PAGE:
The antibodies within the multispecific antibody complex may be two or more intact antibodies and/or two or more antibody fragments such as, for example, Fab′, F(ab′)2 and/or Fv that are linked in some way to one another. The two or more antibodies may be fused by chemical conjugation, crosslinking and/or linker moieties. For example, polypeptides may be covalently bonded to one another through functional groups associated with the polypeptides such as, for example, carboxylic acid or free amine groups.

Alternatively, two or more antibodies may be linked through disulfide bonds. For example, the targeting antibody is reacted with N-succinimidyl S-acetylthioacetate (SATA) and subsequently deprotected by treatment with hydroxylamine to generate an SH-antibody with free sulfhydryl groups (See, e.g., U.S. Patent Application 2003/0215454 A1). The red blood cell binding antibody is reacted with sulfosuccinimidyl 4-(N-maelimidomethyl)cyclohexane-1-carboxylate (sSMCC). The two antibodies treated as such are purified by gel filtration and then reacted with one another to form a bispecific antibody complex.

Alternatively, the antibodies may be chemically cross-linked to form a heteropolymerized complex using, for example, SPDP [N-succinimidyl-3-(2-pyridyldithio)propionate] (See, e.g., Liu el al., Proc. Nat'l Acad. Sci. USA 82:8648-8652 (1985); U.S. Pat. No. 5,470,570). To generate the complex, the targeting antibody (1-2 mg/ml), for example, is incubated with a 7-fold molar excess of SPDP in phosphate buffered saline (PBS) for 45 minutes at room temperature. Excess SPDP is removed by dialysis overnight against two changes of PBS. Thiol groups are attached to the red blood cell binding antibody, for example, by incubating the antibody (1-3 mg/ml) with a 1000-fold molar excess of 2-iminothiolane in 12.5 mM sodium borate/PBS for 45 min at room temperature. Excess 2-iminothiolane is removed by dialysis as above. Equimolar amounts of the modified antibodies are incubated for 7 h at room temperature and the resulting heteropolymerized complex is separated from the uncoupled antibodies based on molecular weight using a standard sizing column.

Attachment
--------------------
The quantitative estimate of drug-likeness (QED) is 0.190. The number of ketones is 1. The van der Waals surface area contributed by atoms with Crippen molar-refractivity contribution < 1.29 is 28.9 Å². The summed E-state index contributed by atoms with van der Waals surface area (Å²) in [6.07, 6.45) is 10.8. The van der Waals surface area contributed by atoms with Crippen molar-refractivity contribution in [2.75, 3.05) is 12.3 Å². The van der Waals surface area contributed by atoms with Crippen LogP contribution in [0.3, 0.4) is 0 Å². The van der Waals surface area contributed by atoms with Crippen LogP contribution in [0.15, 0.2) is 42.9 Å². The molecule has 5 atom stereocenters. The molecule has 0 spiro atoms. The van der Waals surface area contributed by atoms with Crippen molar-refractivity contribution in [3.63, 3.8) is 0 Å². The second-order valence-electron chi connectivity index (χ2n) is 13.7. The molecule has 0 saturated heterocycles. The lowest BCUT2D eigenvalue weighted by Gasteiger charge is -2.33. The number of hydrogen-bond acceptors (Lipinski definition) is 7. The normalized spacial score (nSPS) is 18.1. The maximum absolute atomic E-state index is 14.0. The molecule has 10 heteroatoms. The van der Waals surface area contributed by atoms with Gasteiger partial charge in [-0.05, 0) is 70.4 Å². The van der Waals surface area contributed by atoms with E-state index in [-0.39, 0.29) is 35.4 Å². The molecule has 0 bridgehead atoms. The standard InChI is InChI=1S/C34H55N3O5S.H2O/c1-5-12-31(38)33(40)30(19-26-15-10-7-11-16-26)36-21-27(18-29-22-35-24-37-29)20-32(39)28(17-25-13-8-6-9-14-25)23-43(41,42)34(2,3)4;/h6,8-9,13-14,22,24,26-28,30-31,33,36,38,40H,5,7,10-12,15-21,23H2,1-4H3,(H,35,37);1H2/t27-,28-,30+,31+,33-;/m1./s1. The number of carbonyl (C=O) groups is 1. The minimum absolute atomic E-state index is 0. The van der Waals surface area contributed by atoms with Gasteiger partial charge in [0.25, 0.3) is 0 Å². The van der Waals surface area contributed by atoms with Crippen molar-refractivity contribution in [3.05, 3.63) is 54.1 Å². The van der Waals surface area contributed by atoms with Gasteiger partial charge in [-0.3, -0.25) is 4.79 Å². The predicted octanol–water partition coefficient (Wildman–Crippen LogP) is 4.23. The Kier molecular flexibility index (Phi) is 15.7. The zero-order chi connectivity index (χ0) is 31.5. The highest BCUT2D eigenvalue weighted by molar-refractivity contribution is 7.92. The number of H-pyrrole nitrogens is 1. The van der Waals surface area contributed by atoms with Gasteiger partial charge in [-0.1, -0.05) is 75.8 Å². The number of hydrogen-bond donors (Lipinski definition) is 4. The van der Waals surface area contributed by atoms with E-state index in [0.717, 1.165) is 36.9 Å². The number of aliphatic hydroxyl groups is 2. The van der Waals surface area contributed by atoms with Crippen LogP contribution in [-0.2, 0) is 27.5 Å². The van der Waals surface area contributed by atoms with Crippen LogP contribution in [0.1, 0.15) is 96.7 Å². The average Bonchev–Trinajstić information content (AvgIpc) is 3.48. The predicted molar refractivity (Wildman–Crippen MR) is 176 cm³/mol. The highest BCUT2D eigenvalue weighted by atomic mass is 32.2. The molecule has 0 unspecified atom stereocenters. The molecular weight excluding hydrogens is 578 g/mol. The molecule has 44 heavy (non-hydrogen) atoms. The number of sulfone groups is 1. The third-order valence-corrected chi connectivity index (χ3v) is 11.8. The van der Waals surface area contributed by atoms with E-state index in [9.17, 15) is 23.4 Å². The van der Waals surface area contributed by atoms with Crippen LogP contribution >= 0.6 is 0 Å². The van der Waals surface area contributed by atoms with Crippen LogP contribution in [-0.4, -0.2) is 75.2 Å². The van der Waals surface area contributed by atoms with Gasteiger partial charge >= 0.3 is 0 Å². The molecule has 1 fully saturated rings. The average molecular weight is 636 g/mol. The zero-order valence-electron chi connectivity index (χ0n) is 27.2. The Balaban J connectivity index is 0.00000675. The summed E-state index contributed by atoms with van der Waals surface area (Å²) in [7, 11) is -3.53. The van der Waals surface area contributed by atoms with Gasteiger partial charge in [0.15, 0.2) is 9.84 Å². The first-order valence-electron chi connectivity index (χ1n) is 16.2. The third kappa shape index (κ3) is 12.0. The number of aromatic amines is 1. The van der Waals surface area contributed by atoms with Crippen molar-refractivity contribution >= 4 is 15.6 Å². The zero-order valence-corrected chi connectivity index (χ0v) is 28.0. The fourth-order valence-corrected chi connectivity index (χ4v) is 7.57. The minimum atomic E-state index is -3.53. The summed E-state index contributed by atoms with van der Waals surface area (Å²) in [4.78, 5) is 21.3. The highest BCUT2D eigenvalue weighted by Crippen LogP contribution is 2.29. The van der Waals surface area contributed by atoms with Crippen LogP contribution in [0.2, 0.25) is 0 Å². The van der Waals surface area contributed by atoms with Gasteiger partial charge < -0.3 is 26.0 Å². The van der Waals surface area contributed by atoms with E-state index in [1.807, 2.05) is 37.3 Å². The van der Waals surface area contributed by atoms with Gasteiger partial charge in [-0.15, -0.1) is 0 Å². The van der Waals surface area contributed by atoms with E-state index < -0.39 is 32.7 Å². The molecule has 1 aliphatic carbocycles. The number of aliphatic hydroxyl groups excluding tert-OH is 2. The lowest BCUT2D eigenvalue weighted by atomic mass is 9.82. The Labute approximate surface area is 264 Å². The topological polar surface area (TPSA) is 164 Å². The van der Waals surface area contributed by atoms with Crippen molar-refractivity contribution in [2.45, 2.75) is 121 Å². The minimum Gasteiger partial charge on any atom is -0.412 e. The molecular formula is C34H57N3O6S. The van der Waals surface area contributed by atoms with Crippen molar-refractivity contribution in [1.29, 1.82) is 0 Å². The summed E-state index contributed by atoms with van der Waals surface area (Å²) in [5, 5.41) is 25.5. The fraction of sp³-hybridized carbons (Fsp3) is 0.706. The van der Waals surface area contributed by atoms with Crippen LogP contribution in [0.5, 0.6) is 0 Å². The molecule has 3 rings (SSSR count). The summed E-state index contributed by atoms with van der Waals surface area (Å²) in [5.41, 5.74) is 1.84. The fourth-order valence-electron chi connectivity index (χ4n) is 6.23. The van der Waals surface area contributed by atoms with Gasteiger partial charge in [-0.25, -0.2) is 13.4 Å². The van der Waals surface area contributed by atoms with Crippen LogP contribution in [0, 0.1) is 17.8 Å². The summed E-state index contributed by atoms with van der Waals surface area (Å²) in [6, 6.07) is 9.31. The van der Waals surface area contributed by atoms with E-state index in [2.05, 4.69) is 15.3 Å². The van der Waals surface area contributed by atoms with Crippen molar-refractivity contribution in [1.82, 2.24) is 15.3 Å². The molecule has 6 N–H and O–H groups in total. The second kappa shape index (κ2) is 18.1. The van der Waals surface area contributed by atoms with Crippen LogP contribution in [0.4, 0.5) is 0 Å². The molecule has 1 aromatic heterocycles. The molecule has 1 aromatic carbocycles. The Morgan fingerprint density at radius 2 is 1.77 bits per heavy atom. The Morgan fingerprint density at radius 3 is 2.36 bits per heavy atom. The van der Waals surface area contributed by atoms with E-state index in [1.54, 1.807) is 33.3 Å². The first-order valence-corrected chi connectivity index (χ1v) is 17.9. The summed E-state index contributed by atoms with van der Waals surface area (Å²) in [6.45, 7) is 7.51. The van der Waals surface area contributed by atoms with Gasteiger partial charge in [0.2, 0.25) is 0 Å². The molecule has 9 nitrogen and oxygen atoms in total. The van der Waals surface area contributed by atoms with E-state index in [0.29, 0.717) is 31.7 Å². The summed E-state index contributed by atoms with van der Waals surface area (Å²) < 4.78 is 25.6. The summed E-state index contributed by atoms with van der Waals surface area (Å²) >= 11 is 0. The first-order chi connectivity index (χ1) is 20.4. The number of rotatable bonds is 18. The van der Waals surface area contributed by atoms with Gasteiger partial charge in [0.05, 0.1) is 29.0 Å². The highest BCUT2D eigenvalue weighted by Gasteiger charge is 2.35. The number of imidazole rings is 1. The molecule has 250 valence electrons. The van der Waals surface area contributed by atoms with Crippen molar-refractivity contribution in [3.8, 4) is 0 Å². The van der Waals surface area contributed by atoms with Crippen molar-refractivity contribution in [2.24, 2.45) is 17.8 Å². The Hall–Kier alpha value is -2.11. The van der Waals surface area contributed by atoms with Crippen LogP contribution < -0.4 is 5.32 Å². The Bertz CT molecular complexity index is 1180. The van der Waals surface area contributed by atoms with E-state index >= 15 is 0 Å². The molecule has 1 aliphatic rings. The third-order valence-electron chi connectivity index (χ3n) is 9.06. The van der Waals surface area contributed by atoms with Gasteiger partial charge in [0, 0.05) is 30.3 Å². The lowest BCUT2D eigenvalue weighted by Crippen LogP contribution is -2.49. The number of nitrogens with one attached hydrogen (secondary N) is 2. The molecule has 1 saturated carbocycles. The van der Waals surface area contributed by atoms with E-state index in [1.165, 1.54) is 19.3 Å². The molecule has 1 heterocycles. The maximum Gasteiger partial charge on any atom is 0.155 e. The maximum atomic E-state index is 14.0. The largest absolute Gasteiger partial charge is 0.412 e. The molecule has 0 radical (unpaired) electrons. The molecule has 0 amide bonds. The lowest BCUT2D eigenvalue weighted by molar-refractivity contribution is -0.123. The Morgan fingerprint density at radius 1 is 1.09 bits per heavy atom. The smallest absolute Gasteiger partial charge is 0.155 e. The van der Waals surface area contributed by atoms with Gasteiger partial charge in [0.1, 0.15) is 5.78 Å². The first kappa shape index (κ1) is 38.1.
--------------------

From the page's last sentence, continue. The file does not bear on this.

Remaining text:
Fab′ fragments from one or more antibodies may be generated, mixed together, and naturally occurring disulfide linkages reformed by oxidation. As such, a subset of the products will contain a Fab′ fragment from each antibody. Alternatively, Fab′ fragments from the targeting antibody, for example, may be activated with a bis-maleimide linker such as 1,1′-(methylenedi-4,1-phenylene)bis-maleimide and then linked to the Fab′ fragments from the red blood cell binding antibody through a disulfide bond (See, e.g., U.S. Patent Application 2003/0215454 A1).

Alternatively, the two antibody binding activities may be incorporated into a single fusion protein using recombinant DNA approaches (See, e.g., U.S. Pat. No. 6,132,992). For example, cDNA encoding the variable regions (VL and VH) of two antibodies directed against separate and distinct antigens, for example, may be combined into a linear expression construct from which a bispecific single-chain antibody may be produced (See, e.g., Haisma el al., Cancer Gene Ther. 7:901-904 (2000)). As such, cDNA encoding the variable regions (VL and VH) of the targeting antibody and of the red blood cell binding antibody, for example, may be manipulated to form a bispecific single-chain antibody.